So, if it is a question of voting for what matters, there is another issue that rankles. The rules state that everyone resident in Scotland at the time of the referendum can vote.

This means an estimated 650,000 people born outside Scotland will be eligible. Of these potential voters, the SNP has deliberately targeted the ethnic minorities, especially the over 100,000-strong Asian community.

On the other hand, no one living outside Scotland will be able to vote. This means a huge number of people—well over a million—in the Scottish diaspora is disenfranchised, begging the question posed by some: just what does it mean to be Scottish?

The European Union (EU) has recently announced that it will not admit new member states for at least five years. So what would that mean to a newly independent Scotland? Smith is adamant this issue would not apply, citing the example of what happened after the reunification of Germany.

“We are part of the EU territory now, and embedded in every EU programme from Erasmus to Horizon 2020. It is simply in nobody’s interests to see us leave only to come back in again.

“The Scottish government has calculated that talks to establish full independence will take around 18 months, and until that point we remain part of the UK, so part of the EU (assuming of course the UK remains in the EU)”.

If the ayes have their way, that short 18-month period will see much accomplished. There will need to be, for example, Scottish embassies. Lord McConnell sees this as being a matter of starting out with regional hubs. But there are immediate concerns over such issues as trade promotion. What, for example, of the British chamber?

Scottish President Emeritus of the BCCJ Phil Gibb OBE sums it up very well: “The possibility of a [Scottish Chamber of Commerce in Japan] would need to be considered, though in all likelihood I could see this being an extension of Scottish Development International (SDI).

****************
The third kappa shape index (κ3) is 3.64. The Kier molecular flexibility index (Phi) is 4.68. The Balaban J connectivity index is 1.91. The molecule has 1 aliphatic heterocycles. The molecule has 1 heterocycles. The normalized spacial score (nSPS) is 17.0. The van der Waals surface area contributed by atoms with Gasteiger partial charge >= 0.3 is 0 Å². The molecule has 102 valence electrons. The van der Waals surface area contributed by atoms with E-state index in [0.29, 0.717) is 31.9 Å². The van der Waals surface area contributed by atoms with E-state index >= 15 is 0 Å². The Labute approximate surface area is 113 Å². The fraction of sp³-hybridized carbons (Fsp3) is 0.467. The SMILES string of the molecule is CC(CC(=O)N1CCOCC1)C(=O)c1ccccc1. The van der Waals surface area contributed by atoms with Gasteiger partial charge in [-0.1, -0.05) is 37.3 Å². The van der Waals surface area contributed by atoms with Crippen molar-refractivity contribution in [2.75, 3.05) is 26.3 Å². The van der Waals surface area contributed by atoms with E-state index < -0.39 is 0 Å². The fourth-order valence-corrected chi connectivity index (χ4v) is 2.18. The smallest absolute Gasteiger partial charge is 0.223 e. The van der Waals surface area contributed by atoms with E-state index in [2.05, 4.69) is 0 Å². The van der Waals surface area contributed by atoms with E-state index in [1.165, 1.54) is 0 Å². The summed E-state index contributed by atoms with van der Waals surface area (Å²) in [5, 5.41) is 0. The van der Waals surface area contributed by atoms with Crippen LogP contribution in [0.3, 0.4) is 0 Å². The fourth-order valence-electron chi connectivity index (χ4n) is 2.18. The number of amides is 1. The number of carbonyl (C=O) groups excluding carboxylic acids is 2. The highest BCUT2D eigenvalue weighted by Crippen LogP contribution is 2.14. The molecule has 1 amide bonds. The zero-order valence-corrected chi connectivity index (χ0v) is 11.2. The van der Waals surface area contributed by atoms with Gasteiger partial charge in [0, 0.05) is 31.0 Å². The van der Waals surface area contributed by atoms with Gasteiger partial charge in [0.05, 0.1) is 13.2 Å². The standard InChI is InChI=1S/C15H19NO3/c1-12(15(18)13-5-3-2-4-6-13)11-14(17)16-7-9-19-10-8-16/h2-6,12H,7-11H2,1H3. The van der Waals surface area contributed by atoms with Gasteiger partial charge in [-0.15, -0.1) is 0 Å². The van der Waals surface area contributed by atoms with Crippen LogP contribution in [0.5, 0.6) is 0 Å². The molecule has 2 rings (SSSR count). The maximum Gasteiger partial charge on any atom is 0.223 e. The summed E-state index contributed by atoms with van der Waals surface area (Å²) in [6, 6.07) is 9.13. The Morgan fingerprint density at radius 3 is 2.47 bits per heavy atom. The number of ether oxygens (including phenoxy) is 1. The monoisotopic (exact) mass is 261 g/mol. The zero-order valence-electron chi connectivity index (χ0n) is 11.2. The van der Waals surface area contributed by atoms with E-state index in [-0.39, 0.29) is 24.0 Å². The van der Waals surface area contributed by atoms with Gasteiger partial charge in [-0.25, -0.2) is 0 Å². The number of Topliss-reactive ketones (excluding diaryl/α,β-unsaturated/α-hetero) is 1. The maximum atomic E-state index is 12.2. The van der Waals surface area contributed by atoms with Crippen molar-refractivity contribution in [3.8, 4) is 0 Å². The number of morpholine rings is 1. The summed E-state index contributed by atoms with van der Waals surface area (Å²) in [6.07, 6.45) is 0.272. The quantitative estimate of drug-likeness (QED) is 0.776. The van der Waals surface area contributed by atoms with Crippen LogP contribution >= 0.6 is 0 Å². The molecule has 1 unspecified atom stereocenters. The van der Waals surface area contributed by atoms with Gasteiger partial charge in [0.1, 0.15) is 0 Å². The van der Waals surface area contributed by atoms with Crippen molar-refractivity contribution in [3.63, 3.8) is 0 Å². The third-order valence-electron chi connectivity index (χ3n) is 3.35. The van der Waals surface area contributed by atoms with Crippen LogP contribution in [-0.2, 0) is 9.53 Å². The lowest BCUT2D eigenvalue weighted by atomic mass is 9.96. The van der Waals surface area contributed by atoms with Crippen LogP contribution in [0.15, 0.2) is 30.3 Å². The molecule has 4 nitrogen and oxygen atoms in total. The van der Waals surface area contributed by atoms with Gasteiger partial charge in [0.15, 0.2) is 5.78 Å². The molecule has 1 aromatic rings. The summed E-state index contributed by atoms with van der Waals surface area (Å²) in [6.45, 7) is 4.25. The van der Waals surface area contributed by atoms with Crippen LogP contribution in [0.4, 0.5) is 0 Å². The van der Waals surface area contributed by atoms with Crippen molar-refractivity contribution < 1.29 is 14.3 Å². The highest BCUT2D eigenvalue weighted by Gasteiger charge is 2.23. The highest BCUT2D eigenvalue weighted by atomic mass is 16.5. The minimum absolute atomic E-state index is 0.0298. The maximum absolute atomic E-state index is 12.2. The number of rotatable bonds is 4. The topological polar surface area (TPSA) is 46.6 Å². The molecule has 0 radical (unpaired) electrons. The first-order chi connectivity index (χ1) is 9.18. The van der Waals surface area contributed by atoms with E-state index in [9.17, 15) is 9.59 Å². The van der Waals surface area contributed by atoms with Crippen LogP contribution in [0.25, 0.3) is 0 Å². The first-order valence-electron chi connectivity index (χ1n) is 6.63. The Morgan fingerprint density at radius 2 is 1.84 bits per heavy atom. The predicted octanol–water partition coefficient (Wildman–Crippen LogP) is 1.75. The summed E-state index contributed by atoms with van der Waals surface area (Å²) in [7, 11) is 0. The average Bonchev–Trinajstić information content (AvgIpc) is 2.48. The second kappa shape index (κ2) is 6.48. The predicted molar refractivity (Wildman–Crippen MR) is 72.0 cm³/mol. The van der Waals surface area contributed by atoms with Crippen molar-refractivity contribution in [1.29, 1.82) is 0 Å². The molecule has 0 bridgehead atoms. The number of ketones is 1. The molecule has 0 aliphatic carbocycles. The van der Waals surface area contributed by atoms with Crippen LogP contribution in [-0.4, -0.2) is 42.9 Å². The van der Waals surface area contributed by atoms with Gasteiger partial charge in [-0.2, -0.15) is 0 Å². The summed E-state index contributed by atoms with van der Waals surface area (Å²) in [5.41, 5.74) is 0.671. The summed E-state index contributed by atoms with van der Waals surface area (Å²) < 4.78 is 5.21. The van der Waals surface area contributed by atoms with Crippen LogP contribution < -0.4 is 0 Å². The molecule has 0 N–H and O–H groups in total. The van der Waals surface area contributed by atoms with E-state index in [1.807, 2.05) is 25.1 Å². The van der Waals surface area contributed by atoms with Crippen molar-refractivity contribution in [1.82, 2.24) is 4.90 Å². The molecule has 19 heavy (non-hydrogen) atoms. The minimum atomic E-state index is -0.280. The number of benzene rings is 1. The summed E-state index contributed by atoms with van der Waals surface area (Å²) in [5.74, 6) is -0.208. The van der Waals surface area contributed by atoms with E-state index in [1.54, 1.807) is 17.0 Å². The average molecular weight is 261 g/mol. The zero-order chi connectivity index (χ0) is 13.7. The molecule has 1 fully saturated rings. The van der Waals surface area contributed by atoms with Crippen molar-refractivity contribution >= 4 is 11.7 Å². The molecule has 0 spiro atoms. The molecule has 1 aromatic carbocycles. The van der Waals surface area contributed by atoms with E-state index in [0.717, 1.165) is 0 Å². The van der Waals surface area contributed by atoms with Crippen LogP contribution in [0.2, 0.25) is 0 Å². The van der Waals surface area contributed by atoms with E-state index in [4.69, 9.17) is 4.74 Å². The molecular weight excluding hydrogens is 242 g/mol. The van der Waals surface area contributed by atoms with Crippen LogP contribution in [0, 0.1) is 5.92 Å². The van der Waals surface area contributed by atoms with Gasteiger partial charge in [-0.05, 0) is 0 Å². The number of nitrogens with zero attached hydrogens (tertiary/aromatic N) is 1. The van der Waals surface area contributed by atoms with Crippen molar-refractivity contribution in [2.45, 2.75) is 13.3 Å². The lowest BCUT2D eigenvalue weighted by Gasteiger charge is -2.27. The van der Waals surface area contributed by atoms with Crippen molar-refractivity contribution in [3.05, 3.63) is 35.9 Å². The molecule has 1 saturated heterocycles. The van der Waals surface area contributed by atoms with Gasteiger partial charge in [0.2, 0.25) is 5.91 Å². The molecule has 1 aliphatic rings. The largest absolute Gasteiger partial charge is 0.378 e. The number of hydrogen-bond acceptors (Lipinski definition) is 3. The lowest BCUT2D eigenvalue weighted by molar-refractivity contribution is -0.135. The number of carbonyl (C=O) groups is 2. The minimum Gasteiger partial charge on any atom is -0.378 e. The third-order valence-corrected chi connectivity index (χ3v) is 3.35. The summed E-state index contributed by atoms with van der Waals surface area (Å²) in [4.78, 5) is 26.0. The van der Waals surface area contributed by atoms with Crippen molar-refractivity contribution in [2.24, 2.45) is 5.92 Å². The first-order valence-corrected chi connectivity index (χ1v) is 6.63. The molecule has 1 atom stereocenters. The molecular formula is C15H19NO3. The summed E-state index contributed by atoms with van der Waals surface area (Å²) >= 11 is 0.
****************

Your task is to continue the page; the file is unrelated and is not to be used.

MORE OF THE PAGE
“I’m really not sure whether the Japanese government would necessarily extend the ‘special status’ enjoyed by the BCCJ”.

Perhaps not surprisingly, official bodies such as the British Embassy Tokyo and SDI themselves have declined to comment on the prospects, and possible outcome of the referendum. Even privately, many are loathe to discuss the issue in any depth. Without doubt it stirs emotions.

It is hard, when looking at both sides of the debate, not to conclude that, to a degree, the Yes campaign has been fought on emotional grounds, while the No campaign has argued much more based on the facts.

In some cases, as Lord McConnell pointed out in his recent address to the BCCJ, the issue has sharply divided families, and in the event of a success for those in favour, it could do so even more.

To be personal for a moment, I prize my Scottish parentage and will proudly don the tartan—McLaughlan—of my mother’s clan when occasion permits, but I would rue the day when I would need to show my passport to visit my brother and his family in Glasgow, after spending time with my sister and her family in Essex.

One thing is a certainty, namely, that everyone concerned is looking for a definitive result: either a strong Yes or No vote.

Anything else will render the exercise futile and result in calls for yet another referendum in the space of just a few years. Few people will have the appetite for that.